Bonding through books: Reading helps kids connect with their parents at any ageFARGO – Amy Andring started reading to her son almost immediately after his birth. Now it’s become a bedtime routine for 10-month-old Vincent, who intently watches his mom as she recites Dr. Seuss.
By: Meredith Holt, INFORUM
FARGO – Amy Andring started reading to her son almost immediately after his birth.
Now it’s become a bedtime routine for 10-month-old Vincent, who intently watches his mom as she recites Dr. Seuss.
Amy, 32, West Fargo, hopes her son’s story time will develop into a lifelong love of reading, like her own.
Katy McMullen-Wendt has the same hope for her 4½-year-old son, Henry.
The 35-year-old Fargo woman’s mom read to her every night as a child, and now she’s doing the same for her own child.
Books continue to bind Katy and her mother, who were in a book club together reading titles such as “Unbroken.”
“She’s always recommending books to me, and gives me books she’s already read,” she says.
Southeast in Willmar, Minn., Shanna Hofland and her 15-year-old daughter read the same sci-fi/fantasy series on their e-readers.
When their favorite books hit the big screen, they turn to each other in the theater and say, “Hey, that didn’t happen in the book!”
Parents like Amy, Katy and Shanna share books with their kids at every stage of development to facilitate learning and bonding.
“At any age, it’s a way to connect with your children,” says Shanna, 34.
Whether they’re chunky picture books or teen sci-fi novels, kids’ books are just as appealing to adults. And they’re having fun with it.
Here, local parents, librarians and booksellers recommend books in three age groups that both kids and their parents can enjoy.
Vincent enjoys Dr. Seuss’ “The Foot Book,” but pop-up, flap and touch-and-feel books encourage interaction in wiggly babies and toddlers.
Fisher-Price’s Little People help the youngest kids learn about different types of vehicles in “Little People Lift-the-Flap Cars, Trucks, Planes and Trains.”
“Little People” includes early-learning concepts such as colors, shapes, counting and matching.
“He likes to flip open the flaps for me to read them,” West Fargo mom Amy says.
Dorothy Kunhardt’s “Pat the Bunny” has remained a favorite since it was first published more than 70 years ago.
The finger-puppet book allows babies to touch the fake fur of a rabbit on one page and the rough sandpaper of “daddy’s scratchy face” on another.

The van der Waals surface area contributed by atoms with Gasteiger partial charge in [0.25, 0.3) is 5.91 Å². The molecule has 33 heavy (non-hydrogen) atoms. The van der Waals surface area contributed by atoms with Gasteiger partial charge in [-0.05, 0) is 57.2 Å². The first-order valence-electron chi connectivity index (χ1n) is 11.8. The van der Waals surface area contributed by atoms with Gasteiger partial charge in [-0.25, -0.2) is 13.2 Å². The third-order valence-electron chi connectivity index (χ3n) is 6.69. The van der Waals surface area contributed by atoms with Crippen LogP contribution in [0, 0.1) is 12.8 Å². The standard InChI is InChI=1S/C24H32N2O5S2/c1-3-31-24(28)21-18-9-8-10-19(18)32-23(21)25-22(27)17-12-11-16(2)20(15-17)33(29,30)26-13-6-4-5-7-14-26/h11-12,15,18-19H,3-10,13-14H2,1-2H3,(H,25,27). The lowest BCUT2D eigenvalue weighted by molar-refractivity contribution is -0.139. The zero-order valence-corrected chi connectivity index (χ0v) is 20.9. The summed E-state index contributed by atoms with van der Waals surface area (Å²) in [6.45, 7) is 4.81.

Derek Pinnick, merchandise manager for the Fargo Barnes & Noble, also recommends Eric Litwin’s “Pete the Cat” series and Mo Willems’ “Elephant and Piggie” series.
Sandra Hannahs, director of the West Fargo Public Library, also recommends “Pete the Cat.”
“They have great pictures, they’re funny and fun to read aloud,” she says.
Shanna’s second-oldest daughter, 8-year-old Mariah, likes Barbara Park’s “Junie B. Jones” series and Mary Pope Osborne’s “Magic Tree House” series.
Though it’s called “Magic Tree House,” the series is more non-fiction-based, says Amber Emery, head children’s librarian at the Fargo Public Library. Each book is about a different time frame.
“The great thing about them is they’re popular with both boys and girls; you don’t always see that,” she says.
Hannahs says silly word play, quirky fun and unexpected twists do well, citing the “Origami Yoda” books with titles from Tom Angleberger like “Darth Paper Strikes Back” and “The Secret of the Fortune Wookiee.”
“The pages themselves are fun to look at and share, with changing fonts – some looking typewritten, some handwritten – some with ‘hand-drawn’ cartoonish pictures and scribbles,” she says.
Pinnick mentions “Wonder” by R.J. Palacio, which was No. 1 on The New York Times best-seller list.
“Wonder” follows a boy with a craniofacial deformity as he makes the transition from being home-schooled to attending a selective-enrollment school.
Pinnick also recommends the “Percy Jackson & the Olympians” series by Rick Riordan, the first two of which have been made into films.
Fantasy, science-fiction and horror series continue to dominate the young-adult shelves.
“Fantasy exploded after ‘Harry Potter,’ so there’s series after series after series,” Emery says.
Two of Shanna and her oldest daughter Arianna’s favorites are Kathy Reichs’ “Virals” series and James Patterson’s “Maximum Ride” series.
“There are so many series now geared toward the young adults that I think even as adults we enjoy,” she says.
Author Reichs, the woman behind the Fox TV show “Bones,” gave her younger readers a heroine in Temperance Brown’s niece, Tory Brennan.
Shanna likes the connection between “Bones” and “Virals,” about a group of teens exposed to an experimental strain of canine parvovirus.
“The Hunger Games” trilogy by Suzanne Collins isn’t going anywhere anytime soon, either, especially with the second movie adaptation set for release Nov. 22.
Pinnick recommends Neal Shusterman’s “Unwind” horror series for teens.
“It’s very well done, but it’s still teen-appropriate,” he says.
He says the same of John Green’s young-adult books, most notably “The Fault in Our Stars,” a coming-of-age tale of sorts.
No matter what you read with your child, keep an open mind.
Emery encourages parents to read or be aware of the content of most of their child’s selections, not only to ensure it’s appropriate but to use it as an opportunity for discussion.
“If your child really wants to read it, read it, because you might find out something new about your child that you didn’t realize before by having that shared experience,” she says.
Readers can reach Forum reporter Meredith Holt at (701) 241-5590